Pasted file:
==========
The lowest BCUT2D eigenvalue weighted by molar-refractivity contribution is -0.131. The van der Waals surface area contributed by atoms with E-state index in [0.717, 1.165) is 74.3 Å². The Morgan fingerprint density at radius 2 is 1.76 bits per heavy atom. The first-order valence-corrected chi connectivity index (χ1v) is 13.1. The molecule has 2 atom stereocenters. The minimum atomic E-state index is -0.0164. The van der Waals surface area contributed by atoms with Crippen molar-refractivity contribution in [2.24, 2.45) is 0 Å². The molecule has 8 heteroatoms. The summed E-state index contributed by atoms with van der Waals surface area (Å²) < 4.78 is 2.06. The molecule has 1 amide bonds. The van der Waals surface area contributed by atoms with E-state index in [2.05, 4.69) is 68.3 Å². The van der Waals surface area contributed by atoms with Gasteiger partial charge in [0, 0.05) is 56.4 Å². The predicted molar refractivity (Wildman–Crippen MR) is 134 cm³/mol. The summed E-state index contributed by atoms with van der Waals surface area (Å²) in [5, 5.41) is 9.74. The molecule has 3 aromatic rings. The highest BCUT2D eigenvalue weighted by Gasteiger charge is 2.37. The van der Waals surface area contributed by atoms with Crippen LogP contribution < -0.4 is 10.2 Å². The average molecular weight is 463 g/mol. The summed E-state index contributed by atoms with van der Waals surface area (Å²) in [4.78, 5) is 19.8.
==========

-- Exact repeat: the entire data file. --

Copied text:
The lowest BCUT2D eigenvalue weighted by molar-refractivity contribution is -0.131. The van der Waals surface area contributed by atoms with E-state index in [0.717, 1.165) is 74.3 Å². The Morgan fingerprint density at radius 2 is 1.76 bits per heavy atom. The first-order valence-corrected chi connectivity index (χ1v) is 13.1. The molecule has 2 atom stereocenters. The minimum atomic E-state index is -0.0164. The van der Waals surface area contributed by atoms with Crippen molar-refractivity contribution in [2.24, 2.45) is 0 Å². The molecule has 8 heteroatoms. The summed E-state index contributed by atoms with van der Waals surface area (Å²) < 4.78 is 2.06. The molecule has 1 amide bonds. The van der Waals surface area contributed by atoms with E-state index in [2.05, 4.69) is 68.3 Å². The van der Waals surface area contributed by atoms with Gasteiger partial charge in [0, 0.05) is 56.4 Å². The predicted molar refractivity (Wildman–Crippen MR) is 134 cm³/mol. The summed E-state index contributed by atoms with van der Waals surface area (Å²) in [5, 5.41) is 9.74. The molecule has 3 aromatic rings. The highest BCUT2D eigenvalue weighted by Gasteiger charge is 2.37. The van der Waals surface area contributed by atoms with Crippen LogP contribution < -0.4 is 10.2 Å². The average molecular weight is 463 g/mol. The summed E-state index contributed by atoms with van der Waals surface area (Å²) in [4.78, 5) is 19.8.